Q. Pets Aren't Children?: I do not have children of my own, so my pets have become my children. I love each and every one of them as much as my friends with children love their kids. Last week a neighbor's dog attacked and killed one of my beloved cats. My deceased cat was only 4-years-old and was sweet and funny and feisty. I feel raw grief and emptiness over losing her, especially so violently. Four years ago my good friend Claire lost her daughter in a drunk driving accident. (Claire's daughter was the drunk driver.) I told Claire I understood how she felt about losing her daughter so horrifically. Claire flew into a fury and raged at me, calling me crazy for equating the loss of her child to the loss of my pet. I know many people wouldn't agree that pets can be children, but I didn't mean any harm by my comment. I wanted Claire to know I was feeling pain like she had and that we could support each other. What should I do to repair our friendship?
A: Write her a letter apologizing. Say that out of your own sadness you made a horribly insensitive remark which you deeply regret. Say your heart breaks at the loss of Claire and you never meant to denigrate the pain your friend will always feel. Say you hope she can forgive your blunder.
Q. "Sugar Baby": This is a real thing? Why didn't anybody tell me? I was a cute girl in my 20s. I could have done that. Instead I just worked. What a sucker I was.
A: Lots of women are writing in about how they wish they'd known there was an easier way to finance that law school education. Sure, there must be rich men willing to pay for the company of an attractive woman. But my impression is that rich men don't tend to have trouble finding such people without drawing up contracts. Of course, one celebrity (can't remember who) who got caught up in a prostitution scandal explained there was a reason he paid when so many women would do it for free: "You aren't paying for the sex. You're paying for them to leave."
Q. Was Happy To Be "Just Friends": During the rough times of my recent divorce, a woman friend of mine provided great support. We'd been friends for many years. Never anything untoward (she wasn't the reason for the divorce). We became even better friends. After the dust settled, I let her know that I was attracted to her and would she like to take the relationship "to the next level"? She let me know, kindly but unequivocally, that she did not want to go there. I accepted that and was happy to continue being "just friends." We continued to have dinner or go out to events together. Fast forward a few months, and I've met a woman whom I care for deeply. New girlfriend is even happy to know that I have a woman as a "best friend." However, suddenly my "best friend" stopped talking to me and shunned me at social gatherings. I was sad, but ready to move on. Now she is telling stories on her blog (which is read by many mutual friends) that I walked away from her because I was unhappy that she wouldn't be my girlfriend—far from the truth—and included disparaging remarks about my new girlfriend. How do I respond to this?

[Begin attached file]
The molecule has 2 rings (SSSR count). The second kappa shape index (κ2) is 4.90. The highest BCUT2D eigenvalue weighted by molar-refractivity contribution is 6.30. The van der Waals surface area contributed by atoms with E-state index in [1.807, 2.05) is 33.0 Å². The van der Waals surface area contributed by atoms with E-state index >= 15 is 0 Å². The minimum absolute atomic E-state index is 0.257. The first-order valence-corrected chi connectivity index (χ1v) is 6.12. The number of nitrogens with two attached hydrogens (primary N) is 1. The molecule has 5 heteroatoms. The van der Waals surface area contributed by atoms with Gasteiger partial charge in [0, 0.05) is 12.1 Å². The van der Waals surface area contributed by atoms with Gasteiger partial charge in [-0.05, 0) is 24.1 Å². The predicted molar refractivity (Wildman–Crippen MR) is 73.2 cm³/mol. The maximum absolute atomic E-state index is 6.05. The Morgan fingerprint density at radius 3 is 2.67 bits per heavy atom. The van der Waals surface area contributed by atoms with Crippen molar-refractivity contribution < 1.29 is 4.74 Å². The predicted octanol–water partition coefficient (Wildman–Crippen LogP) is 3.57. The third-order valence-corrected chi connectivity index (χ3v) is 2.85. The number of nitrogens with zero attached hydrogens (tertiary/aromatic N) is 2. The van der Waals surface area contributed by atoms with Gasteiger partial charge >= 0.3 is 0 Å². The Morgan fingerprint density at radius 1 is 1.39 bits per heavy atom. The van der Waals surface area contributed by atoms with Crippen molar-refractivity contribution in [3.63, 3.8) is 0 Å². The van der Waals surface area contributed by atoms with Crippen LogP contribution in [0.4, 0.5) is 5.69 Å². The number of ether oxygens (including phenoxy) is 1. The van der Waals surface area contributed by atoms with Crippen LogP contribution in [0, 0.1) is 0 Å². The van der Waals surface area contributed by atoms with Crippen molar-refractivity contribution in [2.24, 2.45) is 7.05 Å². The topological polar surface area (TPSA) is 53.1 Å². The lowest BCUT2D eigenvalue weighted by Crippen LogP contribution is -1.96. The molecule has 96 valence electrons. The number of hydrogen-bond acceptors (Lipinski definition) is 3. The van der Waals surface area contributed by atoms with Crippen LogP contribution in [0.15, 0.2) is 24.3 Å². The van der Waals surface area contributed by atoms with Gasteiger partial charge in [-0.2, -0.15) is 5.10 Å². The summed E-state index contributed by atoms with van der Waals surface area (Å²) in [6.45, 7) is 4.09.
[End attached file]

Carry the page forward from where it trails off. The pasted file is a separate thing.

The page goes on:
A: She didn’t want you, but she didn’t want anyone else to want you, either. Since you were friends (I’m deliberately using the past tense), ask her to go out to dinner. Say that you’ve seen the things she’s posted on the blog and they are both hurtful and untrue. Add that if she was unhappy with you in some way, you wish she’d come to you instead of blasting it publicly and request that she stop. I’m hoping your mutual friends not only have better things to do than read this blog. I also assume they will find her nasty invective disturbing and odd. You could also mention to a few reliably chatty people how disturbing this incident has been. You accepted that Maria was not interested in you romantically, but you can’t believe that she would insult a lovely person she doesn’t even know who is.
Q. Brockovich Syndrome: My business partner (we are equal partners) is an attractive, fit woman in her 40s. She has a not-so-conservative taste in clothes, but since our office is tilted toward casual wear, that doesn't cause issues there. Lately, though, when we go outside for business meetings, her manner of dress is what I would call "club wear:" high and low cut dresses revealing lots of thigh and cleavage combined with "stripper heels." Last Friday we met for a possible contract with execs from a professional firm, and my partner dressed in such an over-the-top revealing style that it distracted the meeting badly. I had a call this morning from their spokesman asking me to supply additional credentials. I'm sure it’s because they thought we purposely distracted them with her to deflect from the deal's details. I have never addressed this issue with her, and I need some guidance.
A: You’re a businessperson who goes out and sells your work to potential clients. This takes a lot of cool and confidence, so surely you can apply those same skills to telling your partner that her attire is distracting from your presentations. You don’t have any evidence that the recent call was a result of your partner’s clothing, but if she made you uncomfortable surely everyone else was, too. Suggest she go to one of the major department stores and get the services of a personal shopper so that she can start building a professional wardrobe that doesn't send mixed signals.
In a new approach, we’re publishing the chat transcript in shorter, more digestible pieces. You will still be getting all the questions and answers, and we may even publish bonus letters Prudie didn’t get to address during the chat hour.
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